“I know this great couple . . . “
When I was pregnant, this was a piece of “advice” that I cringed at—and people knew I was planning on adoption! What if I wasn’t making an adoption plan? How horrifying for someone to imply that they knew better than me. Then, to add salt to the wound, assume that they knew who would be more appropriate to raise my child than I did.
In my situation, people knew I was planning on placing my son. I officially chose adoption around four months and officially chose the couple when I was almost five months along. For a full month, I was bombarded with profiles from the agency. Literally hundreds of couples looked at me through the screen asking if they could parent my child. Then my friends all knew of someone. My fellow church members. My coworkers. Even my boss. It was an endless list of hopeful adoptive couples, and I was terrified of making the wrong decision.
My advice? Unless you are asked if you know of someone hoping to adopt—pretend you don’t. The options are there for the expectant parent, the pressure is there, and being the one to deny a couple a child is heartbreaking.
“You should __________________________ (fill in the blank).”
Advice is a tough one. If someone is relying on you enough to confide his or her deepest worries about their child to you, it’s natural to want to be more than a sounding board and tell them what they should or should not do. Unfortunately, the advice might come across as unsolicited. Unless you’ve been asked for advice, keep your comments supportive and loving. Do that, and if it comes time for advice to be given, it will be most likely be much better received.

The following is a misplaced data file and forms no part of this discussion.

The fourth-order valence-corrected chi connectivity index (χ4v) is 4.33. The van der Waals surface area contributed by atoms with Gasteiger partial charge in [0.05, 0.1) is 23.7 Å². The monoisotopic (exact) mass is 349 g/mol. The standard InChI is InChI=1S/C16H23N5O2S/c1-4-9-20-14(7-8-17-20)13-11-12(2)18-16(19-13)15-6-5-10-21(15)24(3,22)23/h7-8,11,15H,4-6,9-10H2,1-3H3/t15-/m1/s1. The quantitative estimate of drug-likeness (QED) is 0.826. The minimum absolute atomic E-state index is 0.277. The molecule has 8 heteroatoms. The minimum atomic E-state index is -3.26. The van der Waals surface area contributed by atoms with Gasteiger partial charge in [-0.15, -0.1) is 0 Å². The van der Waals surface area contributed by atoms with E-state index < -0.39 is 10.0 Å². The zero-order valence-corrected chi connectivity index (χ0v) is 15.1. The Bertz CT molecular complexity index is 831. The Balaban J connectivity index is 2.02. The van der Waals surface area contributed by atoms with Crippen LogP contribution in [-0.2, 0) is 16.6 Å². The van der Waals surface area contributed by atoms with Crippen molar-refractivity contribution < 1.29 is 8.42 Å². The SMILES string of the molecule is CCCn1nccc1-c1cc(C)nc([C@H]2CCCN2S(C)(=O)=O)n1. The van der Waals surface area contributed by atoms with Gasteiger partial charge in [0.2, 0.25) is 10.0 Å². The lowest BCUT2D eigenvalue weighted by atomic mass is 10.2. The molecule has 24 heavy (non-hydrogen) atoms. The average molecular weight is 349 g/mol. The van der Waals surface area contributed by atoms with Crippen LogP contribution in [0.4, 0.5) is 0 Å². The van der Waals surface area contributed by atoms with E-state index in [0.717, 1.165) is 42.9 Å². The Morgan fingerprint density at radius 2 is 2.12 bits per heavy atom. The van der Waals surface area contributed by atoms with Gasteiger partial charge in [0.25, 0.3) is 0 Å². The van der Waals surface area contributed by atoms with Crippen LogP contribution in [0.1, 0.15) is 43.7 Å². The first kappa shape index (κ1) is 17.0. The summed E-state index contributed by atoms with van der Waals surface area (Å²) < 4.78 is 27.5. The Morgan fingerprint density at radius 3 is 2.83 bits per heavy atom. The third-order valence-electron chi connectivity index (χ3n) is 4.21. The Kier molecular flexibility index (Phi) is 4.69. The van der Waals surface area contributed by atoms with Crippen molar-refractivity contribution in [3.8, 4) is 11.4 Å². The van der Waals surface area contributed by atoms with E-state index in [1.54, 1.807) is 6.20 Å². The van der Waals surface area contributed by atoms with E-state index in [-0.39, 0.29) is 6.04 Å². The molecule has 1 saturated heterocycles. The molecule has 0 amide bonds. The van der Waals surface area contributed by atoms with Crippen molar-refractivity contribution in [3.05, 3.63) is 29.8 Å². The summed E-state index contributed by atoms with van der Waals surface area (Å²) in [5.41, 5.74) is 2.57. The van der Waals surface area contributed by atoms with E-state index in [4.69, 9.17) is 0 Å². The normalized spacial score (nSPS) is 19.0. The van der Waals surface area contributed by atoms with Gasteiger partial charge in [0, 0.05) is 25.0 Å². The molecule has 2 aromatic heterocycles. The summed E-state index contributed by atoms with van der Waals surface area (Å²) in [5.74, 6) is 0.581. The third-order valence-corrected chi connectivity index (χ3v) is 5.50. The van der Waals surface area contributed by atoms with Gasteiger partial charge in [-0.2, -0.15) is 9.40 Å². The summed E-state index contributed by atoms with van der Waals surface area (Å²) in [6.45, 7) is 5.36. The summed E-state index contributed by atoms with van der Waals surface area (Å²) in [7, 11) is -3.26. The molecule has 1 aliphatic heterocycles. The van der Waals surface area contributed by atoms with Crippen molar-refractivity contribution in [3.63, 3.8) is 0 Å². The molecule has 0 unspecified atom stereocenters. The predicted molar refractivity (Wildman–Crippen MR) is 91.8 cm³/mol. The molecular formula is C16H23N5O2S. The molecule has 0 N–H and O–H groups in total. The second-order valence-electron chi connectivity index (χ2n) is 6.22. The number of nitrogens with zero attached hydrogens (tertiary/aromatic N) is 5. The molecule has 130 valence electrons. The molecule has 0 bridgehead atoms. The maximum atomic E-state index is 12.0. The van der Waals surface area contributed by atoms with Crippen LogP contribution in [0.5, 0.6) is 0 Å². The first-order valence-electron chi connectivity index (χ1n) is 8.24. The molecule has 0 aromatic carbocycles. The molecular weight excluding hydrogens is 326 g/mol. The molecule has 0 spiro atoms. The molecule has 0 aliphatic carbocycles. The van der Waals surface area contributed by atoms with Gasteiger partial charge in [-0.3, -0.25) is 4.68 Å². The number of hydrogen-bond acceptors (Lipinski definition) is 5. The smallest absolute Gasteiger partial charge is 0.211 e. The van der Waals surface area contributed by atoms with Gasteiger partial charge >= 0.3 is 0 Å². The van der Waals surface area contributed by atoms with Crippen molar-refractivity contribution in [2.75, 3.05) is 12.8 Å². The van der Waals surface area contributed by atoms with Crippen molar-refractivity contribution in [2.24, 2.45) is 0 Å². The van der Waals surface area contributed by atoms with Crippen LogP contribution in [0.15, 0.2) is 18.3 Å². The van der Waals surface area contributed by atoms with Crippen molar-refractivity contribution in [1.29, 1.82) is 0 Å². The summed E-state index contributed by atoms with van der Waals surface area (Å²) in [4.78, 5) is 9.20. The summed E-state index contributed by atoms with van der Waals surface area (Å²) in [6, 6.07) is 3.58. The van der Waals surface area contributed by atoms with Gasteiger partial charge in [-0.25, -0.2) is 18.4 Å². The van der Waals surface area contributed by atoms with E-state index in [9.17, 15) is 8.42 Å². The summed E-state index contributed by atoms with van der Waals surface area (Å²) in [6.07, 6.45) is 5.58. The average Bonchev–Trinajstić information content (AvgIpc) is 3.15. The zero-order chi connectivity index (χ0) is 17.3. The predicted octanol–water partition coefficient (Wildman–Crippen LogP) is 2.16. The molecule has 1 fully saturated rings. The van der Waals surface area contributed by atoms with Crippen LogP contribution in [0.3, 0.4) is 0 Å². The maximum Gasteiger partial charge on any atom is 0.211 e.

“I’m not supportive of that choice.”
When it comes down to it, the choice lies 100% with the expectant parents. Being supportive is the most important thing you can be when an expectant parent reaches out to. It’s how you earn trust, it’s how you learn to sympathize, it’s how you become a confidant for someone you care about.
“This won’t hurt a bit!”
I recently had someone considering adoption reach out to me, at the recommendation of a mutual friend. I love adoption, and I’m a full supporter of adoption, but I am a bigger supporter of making an educated decision. Sometimes adoption isn’t the answer. I found myself painting what I thought was an honest picture of the pain that birth mothers experience. Even after six years it can feel fresh to me. However, the beauty behind who my son is becoming, the awe of what a wonderful brother and son he is . . . it’s amazing. Adoption is its own yin and yang, black and white, heartbreak and healing. I let her know the truth, and I hope that I didn’t “scare her away” from the option. But if she chooses adoption, she will have a better idea of what to expect.
So, men and women who have experienced an unexpected pregnancy, what would you add to the list? Those of you that have had an expectant parent reach out to you, what has worked when talking with them about their situations?